I ended up looking it up about a year ago, and found a Long Play of it – that ended in the sewers. Apparently, it’s not actually possible to complete the game.

    • CartonofMilk says:

      also some games in those days were tough because they were adaptations of arcade games, which were meant to kill you often so youd spend all your money in the machine, that once ported to home systems somehow removed the unlimited continues option.

      And i mean i get also that to add lasting value to games that would take at best 40 mins to finish on a perfect run you needed to ramp up the difficulty a bit so people wouldn’t be done with your game after a day (or one rental) but there has never been a ridiculously hard 8/16 bits game that has made it in my favorites list ever and id’ suspect it’s the case for most people. In fact i can think of specific games about which i’d say “yeah it COULD have been great but it was way too hard.” There IS however on my list some probably too easy games. Between too hard and too easy, i’ll always take the latter.

  6. CacarotV says:

    No No No No No. Never release this game again. I still have to beat the first damned game. Stupid animals, handing my ass to me so many times over. Every time I load this up I smile and laugh nostalgically; cut forward 10 minutes and it’s uninstalled.

    I’ll tell you what’s a motto with me. Old school difficulty curves, I can’t help but love them.

  7. Premium User Badge

    Drib says:

    Games from this era were good for teaching kids the concepts of futility and helplessness.

  8. Merry says:

    Aladdin was better

    I have serious guilt about recommending The Lion King to my then six year old. She wanted to spend her birthday money and had asked me what game she would like. I had bought Aladdin for her bigger sister, and that was a hit

    She couldn’t get past the first level

    I am forever the worst parent

  9. Rince says:

    And to think that people says that the Dark Souls game are hard.
    This one. This one is madness.

  10. Butler says:

    I remember playing the first level. Lots.

  11. Fersken says:

    A quick google didn’t turn up any trainers, but there are cheats for this game I think. Maybe those could help?

  12. Premium User Badge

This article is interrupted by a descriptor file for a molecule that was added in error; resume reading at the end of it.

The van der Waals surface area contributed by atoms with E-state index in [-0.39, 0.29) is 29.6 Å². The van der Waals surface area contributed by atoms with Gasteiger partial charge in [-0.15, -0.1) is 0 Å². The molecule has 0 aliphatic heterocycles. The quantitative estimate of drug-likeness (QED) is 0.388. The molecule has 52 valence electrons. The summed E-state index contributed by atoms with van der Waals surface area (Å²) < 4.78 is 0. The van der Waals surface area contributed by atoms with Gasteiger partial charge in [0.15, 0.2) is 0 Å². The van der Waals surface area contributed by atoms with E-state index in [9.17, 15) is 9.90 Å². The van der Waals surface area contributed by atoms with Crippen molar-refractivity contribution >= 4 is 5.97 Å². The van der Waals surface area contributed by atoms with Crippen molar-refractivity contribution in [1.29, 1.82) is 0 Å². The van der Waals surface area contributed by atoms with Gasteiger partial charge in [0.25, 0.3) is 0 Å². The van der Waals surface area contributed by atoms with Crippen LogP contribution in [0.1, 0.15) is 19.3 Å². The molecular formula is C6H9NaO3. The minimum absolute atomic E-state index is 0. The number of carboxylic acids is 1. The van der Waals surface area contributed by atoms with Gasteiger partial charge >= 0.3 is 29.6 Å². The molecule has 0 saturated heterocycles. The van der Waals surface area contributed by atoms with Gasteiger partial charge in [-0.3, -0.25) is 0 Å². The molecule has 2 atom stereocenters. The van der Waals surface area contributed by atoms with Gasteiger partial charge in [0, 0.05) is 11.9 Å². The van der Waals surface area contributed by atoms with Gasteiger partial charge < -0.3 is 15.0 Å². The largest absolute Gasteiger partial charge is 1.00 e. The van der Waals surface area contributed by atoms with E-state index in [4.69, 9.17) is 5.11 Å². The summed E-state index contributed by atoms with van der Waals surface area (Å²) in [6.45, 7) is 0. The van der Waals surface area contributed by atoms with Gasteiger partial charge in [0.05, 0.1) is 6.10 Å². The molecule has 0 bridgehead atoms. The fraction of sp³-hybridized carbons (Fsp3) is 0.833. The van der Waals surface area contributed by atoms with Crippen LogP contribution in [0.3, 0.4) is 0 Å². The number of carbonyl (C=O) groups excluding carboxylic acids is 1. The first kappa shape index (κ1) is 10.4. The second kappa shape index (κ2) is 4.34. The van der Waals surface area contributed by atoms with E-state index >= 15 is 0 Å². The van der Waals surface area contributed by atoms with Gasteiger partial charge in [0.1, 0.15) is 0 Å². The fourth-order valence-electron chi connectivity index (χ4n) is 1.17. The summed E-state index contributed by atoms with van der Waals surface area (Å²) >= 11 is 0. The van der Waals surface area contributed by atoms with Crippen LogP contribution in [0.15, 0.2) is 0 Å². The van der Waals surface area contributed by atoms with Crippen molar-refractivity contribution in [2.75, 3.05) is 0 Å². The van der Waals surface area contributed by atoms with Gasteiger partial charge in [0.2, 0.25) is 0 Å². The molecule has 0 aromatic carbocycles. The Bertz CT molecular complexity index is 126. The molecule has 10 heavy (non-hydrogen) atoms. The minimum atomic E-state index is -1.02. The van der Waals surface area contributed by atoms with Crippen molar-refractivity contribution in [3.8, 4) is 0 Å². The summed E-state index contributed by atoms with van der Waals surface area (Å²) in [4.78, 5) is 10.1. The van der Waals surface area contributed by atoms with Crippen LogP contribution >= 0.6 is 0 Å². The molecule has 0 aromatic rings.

Ninja Dodo says:

    I loved this game though I faintly recall using a trainer cheat that gave you infinite lives when I played it (or maybe I stopped using that, can’t remember). Either way it was still really difficult but I did eventually complete the game and toss Scar off a cliff.

  13. chrisol says:

    OK – you need a better strategy !

    I’d suggest finding a complete playthrough on youtube and with 4 year old in attendance (shock) pretend to be playing through the game by vigorously tapping the keys, or shaking the controller and taking some sharp intakes of breath from time to time.

    Job done, game seen, move-along-nothing-else-to-see-here…

  14. K_Sezegedin says:

    Was the super NES version easier? I rented this and finished it in a weekend, thought nothing of it save the cool animation.

  15. Vandelay says:

    I did play this… I don’t remember it being hard… I had it on the Master System, so no idea if that version was any different, but a glance at the levels and I definitely played the penultimate level, if not the last. I guess I just had an abundance of patience.

    The Can’t Wait To be King level was glorious though. So much colour and the use of all the animals throughout really captured the film.

  16. Bent Wooden Spoon says:

    Well, looks like we’ve lived in the age of pointless “Achievements” and corporate nickel-and-diming for so long that even old timers have forgotten that back in the Good Old Days, when my lawn was free of kids, games came with cheats you didn’t need to pay for:

    link to gamefaqs.com

  17. carewolf says:

    Wasn’t this a free game made for PR?

    Anyway, I remember playing it a lot. And it was incredible frustrating to die in the final battle with Scar.

    I also recall adult Simba being kind of sluggish compared to young Simba.

  18. Someoldguy says:

    Never played this one, but I have to admit that I’ve been hard pressed to bite back expletives galore trying to achieve 100% completion on some of the LEGO games recently. Yesterday’s example: trying to get up to the top of Orthanc (must have taken 20 tries) and later trying to knock over a series of orc-head posts in a very tight time frame. The changing slope of the hillside combined with the bizarre camera angles the game kept giving me made the latter so much harder than it should have been. I enjoy the hidden secret elements of the LEGO games a lot, but I could do without the controller precision required on the hardest challenges.